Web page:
Survival Instincts - InformationWeek

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Survival Instincts

General Motors is cutting 30,000 jobs and closing plants, yet its latest IT transformation isn't focused on cutting tech costs. It's on reinventing how GM competes globally.

Ambitious Approach
OK, but can it work? To get a piece of the $15 billion, service providers must agree that they'll do dozens of things, such as system-architecture development, security management, and application-portfolio management, exactly the same way.

And GM has to prove it can manage all this, even if vendors can work that way. While the IT team has run one of the largest outsourced IT operations, and the company has made great strides in areas such as product quality, GM isn't seen as having the process and design discipline of nimbler rivals, like Toyota. Szygenda admits that if one thing goes wrong, such as a supply chain breaks because information wasn't communicated among vendors, all the fingers will point to him and his team. He's asking suppliers in every bid to demonstrate to GM how they'll conduct the transition without creating risk for the automaker.

And while this transition is happening, General Motors needs to make progress on key business goals. One is more rapidly getting the right capacity for the right vehicles everywhere it operates. GM's future depends on selling in booming economies such as China and India. And it needs to quickly increase capacity of hot sellers-in the United States, it has an 11-month waiting list for its Solstice sports car, and it's preparing to ramp up production of Saturn models coming out next year. GM relies on virtualization and simulation to design cars and has been moving to use those methods to design plants. "It's a build-anywhere, sell-anywhere model," says Kirk Gutmann, process information officer for manufacturing and quality at GM.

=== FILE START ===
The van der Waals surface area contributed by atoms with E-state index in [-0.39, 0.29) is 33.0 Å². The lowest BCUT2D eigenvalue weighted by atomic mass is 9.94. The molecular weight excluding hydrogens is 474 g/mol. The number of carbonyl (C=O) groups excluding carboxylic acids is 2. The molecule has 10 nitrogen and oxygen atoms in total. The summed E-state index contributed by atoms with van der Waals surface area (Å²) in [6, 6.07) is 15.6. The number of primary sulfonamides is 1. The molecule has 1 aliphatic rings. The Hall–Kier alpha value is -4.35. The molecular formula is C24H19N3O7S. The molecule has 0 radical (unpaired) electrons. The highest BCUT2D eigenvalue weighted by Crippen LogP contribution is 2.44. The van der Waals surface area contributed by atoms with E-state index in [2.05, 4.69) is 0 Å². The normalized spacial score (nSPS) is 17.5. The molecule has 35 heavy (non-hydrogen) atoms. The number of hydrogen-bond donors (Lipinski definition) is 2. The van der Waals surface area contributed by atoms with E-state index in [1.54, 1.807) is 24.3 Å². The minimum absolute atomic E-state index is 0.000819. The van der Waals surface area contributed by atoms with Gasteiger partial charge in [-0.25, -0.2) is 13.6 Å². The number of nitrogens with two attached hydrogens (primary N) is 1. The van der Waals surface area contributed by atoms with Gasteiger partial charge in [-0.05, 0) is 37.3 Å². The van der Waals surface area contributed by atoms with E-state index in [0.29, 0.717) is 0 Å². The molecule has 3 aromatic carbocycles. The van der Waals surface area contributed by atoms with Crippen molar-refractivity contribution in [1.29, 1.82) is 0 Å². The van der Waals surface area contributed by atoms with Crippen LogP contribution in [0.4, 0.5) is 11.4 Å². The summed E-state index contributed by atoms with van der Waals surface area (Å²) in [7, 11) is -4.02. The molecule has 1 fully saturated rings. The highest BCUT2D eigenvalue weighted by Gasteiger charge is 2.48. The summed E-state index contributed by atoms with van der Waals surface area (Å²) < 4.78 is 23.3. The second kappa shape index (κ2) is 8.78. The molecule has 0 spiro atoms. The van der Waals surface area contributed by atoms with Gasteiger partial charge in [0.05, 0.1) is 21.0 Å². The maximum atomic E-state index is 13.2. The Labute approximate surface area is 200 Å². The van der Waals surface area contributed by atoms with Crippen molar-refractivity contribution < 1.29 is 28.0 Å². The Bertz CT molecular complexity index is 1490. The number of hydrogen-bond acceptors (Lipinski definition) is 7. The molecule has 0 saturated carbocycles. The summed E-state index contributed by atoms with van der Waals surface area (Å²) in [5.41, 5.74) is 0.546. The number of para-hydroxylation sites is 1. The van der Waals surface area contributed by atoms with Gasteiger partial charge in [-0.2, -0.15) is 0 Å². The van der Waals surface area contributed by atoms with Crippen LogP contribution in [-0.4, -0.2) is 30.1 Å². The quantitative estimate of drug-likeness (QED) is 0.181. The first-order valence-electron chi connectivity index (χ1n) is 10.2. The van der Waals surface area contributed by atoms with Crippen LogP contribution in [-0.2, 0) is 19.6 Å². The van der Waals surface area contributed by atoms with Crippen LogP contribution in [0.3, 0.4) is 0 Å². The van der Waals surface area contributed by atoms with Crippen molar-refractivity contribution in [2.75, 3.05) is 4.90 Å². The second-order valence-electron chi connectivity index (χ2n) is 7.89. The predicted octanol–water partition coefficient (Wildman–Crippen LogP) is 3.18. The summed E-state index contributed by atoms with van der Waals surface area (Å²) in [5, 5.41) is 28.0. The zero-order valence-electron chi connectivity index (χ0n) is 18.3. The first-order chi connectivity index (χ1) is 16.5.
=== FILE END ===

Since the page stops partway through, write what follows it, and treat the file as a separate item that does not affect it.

An upgrade to Windows XP won’t stop work, Maryann Goebel says.

Photo by Bridget Barrett
No Disruptions Allowed
GM's initiatives include upgrading 140,000 desktops to Windows XP and making security an integrated part of that environment. "Day one, we expect no business disruption," says Maryann Goebel, CIO of GM North America. The vendor selected to run GM's OnStar program, which has 4 million customers and is part of its customer-retention strategy, must prove it can support growth of the in-car telematics system. That means ensuring that the service never goes down.

Who wants in on this action? IBM has a "pursuit team" of 500 strategists and technicians. EDS over the past couple years restructured, with units devoted to global activities such as product development, marketing, and manufacturing, mirroring GM. Hewlett-Packard is embracing the cooperative model, talking up best-practice standards such as ITIL, the IT infrastructure library, while Capgemini is targeting specific work, such as application development for dealers.

No matter how big an IT transformation Szygenda can pull off, it isn't going to solve GM's biggest problems, like high fuel prices sinking sales of gas-guzzling SUVs or huge health-care and pension liabilities. But Szygenda's team has driven results before, with steps like consolidating digital-design systems to give designers the tools needed to shave years off the time it takes to get a vehicle from idea to steel. "My job at GM is to reinvent," Szygenda says. Assuming he does it without knocking the wheels off, GM could use all the reinventing Szygenda's team can muster.

With Paul McDougall

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